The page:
Well known for its whitewashed villages, shiny blue sea, sandy beaches, tasty cuisine and fascinating heritage, it is no wonder that Greece ranks so highly among Europe’s best travel destinations. And while it may be an almost impossible task to choose just ten places worthy of a visit, our Greek travel experts have compiled a list of fabulous destinations, each representing the best that Greece has to offer.
One could simply not do a list of the 10 best places to visit in Greece, without including its ancient capital. One of the oldest cities in the world, Athens is widely known as the cradle of Western civilization and the birthplace of Democracy. Inhabited for more than 3,000 years, the city we see today is a blend of historical monuments and modern features. Some of its top attractions include the world-famous Acropolis, the Parthenon or the ancient Agora. But other equally compulsory sights include the quaint Plaka district, for a perfect experience of Greek culture; watching the changing of the guards in Syntagma Square; and taking in the stunning views from the top of Mount Lycabettus, the highest point in the city.
The biggest of Greece’s islands and the centre of Europe’s earliest recorded civilization (Minoan), Crete is a perfect combination of splendid beaches, ancient ruins, delicious food and breath taking landscapes. From Heraklion to Chania, the island’s main cities offer a vibrant scene to be explored, with plenty of museums, bars, restaurants and shops. For outdoor lovers, a hike through Samaria Gorge, supposedly the longest in Europe, is an absolute ‘must-do’. Eating at a traditional tavern (even a touristy one) or kafenio (Greek coffee house) is another unmissable treat, and you’d be really unfortunate to have a bad meal because the local ingredients here are just so darned good.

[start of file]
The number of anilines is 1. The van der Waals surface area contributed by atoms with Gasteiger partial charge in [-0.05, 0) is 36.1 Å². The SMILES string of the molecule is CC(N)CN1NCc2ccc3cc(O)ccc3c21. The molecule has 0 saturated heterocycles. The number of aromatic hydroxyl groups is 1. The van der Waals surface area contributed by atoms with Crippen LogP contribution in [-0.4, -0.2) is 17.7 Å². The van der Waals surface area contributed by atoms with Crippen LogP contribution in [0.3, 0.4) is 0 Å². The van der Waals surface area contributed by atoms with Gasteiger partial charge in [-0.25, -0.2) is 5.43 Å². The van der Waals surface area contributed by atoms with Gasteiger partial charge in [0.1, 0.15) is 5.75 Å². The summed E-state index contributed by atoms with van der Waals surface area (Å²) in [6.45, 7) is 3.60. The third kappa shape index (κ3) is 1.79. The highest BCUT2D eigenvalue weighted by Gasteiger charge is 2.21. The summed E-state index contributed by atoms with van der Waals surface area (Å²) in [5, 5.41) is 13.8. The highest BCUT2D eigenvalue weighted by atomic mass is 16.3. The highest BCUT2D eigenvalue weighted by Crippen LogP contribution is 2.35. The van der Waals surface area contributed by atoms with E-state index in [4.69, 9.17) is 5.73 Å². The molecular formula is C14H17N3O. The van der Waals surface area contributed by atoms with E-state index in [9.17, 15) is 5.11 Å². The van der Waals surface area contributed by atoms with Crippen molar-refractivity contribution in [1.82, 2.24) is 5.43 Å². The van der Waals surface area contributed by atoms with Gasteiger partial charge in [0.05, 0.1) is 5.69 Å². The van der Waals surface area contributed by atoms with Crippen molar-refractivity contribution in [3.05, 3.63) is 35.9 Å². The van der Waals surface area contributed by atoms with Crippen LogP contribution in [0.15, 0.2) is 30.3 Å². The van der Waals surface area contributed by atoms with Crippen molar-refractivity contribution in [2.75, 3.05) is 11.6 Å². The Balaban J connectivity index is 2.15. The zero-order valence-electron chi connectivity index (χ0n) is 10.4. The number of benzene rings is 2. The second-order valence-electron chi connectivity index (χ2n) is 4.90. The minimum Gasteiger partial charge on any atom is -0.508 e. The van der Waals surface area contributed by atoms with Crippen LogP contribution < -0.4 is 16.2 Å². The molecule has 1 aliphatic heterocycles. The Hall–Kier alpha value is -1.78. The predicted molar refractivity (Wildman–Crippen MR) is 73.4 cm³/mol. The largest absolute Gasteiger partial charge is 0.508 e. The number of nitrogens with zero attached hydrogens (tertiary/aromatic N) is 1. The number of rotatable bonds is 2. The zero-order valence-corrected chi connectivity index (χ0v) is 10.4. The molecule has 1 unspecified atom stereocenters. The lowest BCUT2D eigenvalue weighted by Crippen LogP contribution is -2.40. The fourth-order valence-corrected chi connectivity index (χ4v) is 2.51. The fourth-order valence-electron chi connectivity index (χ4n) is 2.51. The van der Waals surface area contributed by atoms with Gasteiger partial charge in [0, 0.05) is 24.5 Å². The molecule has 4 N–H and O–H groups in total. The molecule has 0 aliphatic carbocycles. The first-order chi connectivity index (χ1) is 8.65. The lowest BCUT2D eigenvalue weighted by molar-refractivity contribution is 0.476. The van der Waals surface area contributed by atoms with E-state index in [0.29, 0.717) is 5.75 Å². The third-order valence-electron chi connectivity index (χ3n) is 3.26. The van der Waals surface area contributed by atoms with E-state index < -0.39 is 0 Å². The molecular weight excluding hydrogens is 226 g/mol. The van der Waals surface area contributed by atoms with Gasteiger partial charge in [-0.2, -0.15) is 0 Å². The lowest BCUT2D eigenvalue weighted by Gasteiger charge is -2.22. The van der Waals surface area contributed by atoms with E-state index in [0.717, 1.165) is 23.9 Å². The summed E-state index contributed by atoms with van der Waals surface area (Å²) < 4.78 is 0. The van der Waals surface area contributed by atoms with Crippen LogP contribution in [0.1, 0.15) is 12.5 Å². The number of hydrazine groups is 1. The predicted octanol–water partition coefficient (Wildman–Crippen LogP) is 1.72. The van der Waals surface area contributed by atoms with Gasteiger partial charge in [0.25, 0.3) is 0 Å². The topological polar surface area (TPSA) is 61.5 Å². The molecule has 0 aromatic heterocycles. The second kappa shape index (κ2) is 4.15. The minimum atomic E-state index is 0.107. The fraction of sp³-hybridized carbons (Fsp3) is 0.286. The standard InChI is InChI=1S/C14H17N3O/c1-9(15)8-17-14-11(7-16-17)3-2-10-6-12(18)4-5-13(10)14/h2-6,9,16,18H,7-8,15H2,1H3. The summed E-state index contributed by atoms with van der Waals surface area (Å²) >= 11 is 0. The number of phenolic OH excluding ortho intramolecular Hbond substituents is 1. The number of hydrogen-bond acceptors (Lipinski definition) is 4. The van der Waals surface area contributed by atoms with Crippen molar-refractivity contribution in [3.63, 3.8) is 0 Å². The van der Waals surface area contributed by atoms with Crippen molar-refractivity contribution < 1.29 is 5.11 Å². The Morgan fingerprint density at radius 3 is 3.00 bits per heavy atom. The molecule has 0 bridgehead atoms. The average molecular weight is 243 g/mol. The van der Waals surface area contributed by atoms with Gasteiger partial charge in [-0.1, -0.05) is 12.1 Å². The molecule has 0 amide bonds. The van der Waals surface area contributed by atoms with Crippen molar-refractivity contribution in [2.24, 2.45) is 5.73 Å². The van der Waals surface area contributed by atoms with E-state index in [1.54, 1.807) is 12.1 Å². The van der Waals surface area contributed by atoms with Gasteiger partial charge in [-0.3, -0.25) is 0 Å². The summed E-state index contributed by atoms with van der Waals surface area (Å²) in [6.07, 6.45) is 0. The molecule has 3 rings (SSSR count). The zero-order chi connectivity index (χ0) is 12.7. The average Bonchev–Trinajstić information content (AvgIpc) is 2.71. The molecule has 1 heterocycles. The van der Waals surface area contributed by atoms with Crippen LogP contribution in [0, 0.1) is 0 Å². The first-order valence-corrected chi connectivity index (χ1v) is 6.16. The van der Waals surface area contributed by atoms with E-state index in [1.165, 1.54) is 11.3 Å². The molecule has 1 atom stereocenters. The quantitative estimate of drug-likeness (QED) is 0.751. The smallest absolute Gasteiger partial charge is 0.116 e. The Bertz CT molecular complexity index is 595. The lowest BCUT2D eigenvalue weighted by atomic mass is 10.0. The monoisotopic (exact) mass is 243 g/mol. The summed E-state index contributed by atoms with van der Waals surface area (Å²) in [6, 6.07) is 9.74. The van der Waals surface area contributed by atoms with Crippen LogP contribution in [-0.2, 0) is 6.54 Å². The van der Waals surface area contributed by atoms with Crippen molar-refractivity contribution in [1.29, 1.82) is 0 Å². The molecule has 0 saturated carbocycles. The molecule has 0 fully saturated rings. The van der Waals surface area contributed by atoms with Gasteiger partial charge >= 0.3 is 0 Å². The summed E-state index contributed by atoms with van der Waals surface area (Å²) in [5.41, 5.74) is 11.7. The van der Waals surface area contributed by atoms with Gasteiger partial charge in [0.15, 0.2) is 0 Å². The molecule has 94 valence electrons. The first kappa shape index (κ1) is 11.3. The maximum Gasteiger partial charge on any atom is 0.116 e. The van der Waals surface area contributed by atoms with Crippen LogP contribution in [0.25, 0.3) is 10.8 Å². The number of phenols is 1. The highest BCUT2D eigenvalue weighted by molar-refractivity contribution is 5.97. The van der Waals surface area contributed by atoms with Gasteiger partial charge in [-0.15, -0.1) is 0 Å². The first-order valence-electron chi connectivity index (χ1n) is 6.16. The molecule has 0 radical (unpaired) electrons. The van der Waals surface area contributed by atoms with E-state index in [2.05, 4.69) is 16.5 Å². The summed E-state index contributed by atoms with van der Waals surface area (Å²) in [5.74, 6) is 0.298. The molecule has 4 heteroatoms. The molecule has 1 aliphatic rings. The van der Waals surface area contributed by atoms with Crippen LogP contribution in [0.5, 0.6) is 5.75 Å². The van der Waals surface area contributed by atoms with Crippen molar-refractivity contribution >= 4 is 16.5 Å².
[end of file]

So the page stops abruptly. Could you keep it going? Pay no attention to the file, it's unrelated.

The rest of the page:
Meteora, literally “middle of the sky” or “suspended on air”, is one of the most striking sights in all of Greece. These six fabulous Greek Orthodox monasteries perched atop sandstone peaks in the plain of Thelassi, in Central Greece, are listed as UNESCO World Heritage and should be on anyone’s travel bucket list. In Meteora you’ll experience all of nature’s grandeur in conjunction with man’s everlasting desire to connect with the Divine.
The second largest of the Ionian Islands, Corfu is entrenched in Greek history and mythology. From medieval times and way into the 17th century, the island was also recognised as a first line of defence for the European States against the Ottoman Empire, becoming one of the most fortified places in Europe. This legacy can still be seen today in the island’s Venetian fortresses and Byzantine castles. Apart from its great historical legacy, Corfu is also home to several delightful beaches perched along its coastline.
Located at the heart of the Aegean Sea, Paros is a charming island boasting several trendy resort towns, traditional whitewashed villages and golden sandy beaches. Historically speaking the island has long been recognized for its white Parian marble, drawn from its mountains interior, which was used to carve the legendary Venus de Milo and Napoleon’s tomb. The capital, Parikia, situated on the north-west side of the island, is a major hub for the Aegean islands ferries and catamarans. Another important settlement on the island is Lefkes, an inland mountainous village with narrow streets and houses decorated in the traditional Cycladic style shadowed by luxuriant vines and colourful flowers.